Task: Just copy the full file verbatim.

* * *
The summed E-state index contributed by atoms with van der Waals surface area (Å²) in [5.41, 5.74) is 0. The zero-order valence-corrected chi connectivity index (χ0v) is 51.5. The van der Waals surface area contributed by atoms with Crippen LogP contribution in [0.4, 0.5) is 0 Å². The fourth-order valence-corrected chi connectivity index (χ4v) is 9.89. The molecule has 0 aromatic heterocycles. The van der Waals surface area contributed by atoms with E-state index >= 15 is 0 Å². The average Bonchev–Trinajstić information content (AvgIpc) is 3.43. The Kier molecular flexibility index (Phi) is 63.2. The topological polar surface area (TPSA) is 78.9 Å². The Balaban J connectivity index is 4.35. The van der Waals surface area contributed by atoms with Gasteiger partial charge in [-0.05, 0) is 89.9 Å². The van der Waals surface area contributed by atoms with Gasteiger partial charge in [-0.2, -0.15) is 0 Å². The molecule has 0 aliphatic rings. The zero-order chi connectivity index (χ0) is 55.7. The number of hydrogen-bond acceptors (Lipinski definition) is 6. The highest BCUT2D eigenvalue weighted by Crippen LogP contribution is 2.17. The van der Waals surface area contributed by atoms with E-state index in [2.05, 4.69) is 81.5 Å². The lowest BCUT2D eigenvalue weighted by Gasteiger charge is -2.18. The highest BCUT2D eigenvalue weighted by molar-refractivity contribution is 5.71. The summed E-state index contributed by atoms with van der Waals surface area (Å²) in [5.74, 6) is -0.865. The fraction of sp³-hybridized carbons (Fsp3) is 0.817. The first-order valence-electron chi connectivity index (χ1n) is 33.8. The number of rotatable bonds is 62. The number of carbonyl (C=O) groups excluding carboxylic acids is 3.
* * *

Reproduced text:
The summed E-state index contributed by atoms with van der Waals surface area (Å²) in [5.41, 5.74) is 0. The zero-order valence-corrected chi connectivity index (χ0v) is 51.5. The van der Waals surface area contributed by atoms with Crippen LogP contribution in [0.4, 0.5) is 0 Å². The fourth-order valence-corrected chi connectivity index (χ4v) is 9.89. The molecule has 0 aromatic heterocycles. The van der Waals surface area contributed by atoms with E-state index >= 15 is 0 Å². The average Bonchev–Trinajstić information content (AvgIpc) is 3.43. The Kier molecular flexibility index (Phi) is 63.2. The topological polar surface area (TPSA) is 78.9 Å². The Balaban J connectivity index is 4.35. The van der Waals surface area contributed by atoms with Gasteiger partial charge in [-0.05, 0) is 89.9 Å². The van der Waals surface area contributed by atoms with Gasteiger partial charge in [-0.2, -0.15) is 0 Å². The molecule has 0 aliphatic rings. The zero-order chi connectivity index (χ0) is 55.7. The number of hydrogen-bond acceptors (Lipinski definition) is 6. The highest BCUT2D eigenvalue weighted by Crippen LogP contribution is 2.17. The van der Waals surface area contributed by atoms with E-state index in [2.05, 4.69) is 81.5 Å². The lowest BCUT2D eigenvalue weighted by Gasteiger charge is -2.18. The highest BCUT2D eigenvalue weighted by molar-refractivity contribution is 5.71. The summed E-state index contributed by atoms with van der Waals surface area (Å²) in [5.74, 6) is -0.865. The fraction of sp³-hybridized carbons (Fsp3) is 0.817. The first-order valence-electron chi connectivity index (χ1n) is 33.8. The number of rotatable bonds is 62. The number of carbonyl (C=O) groups excluding carboxylic acids is 3.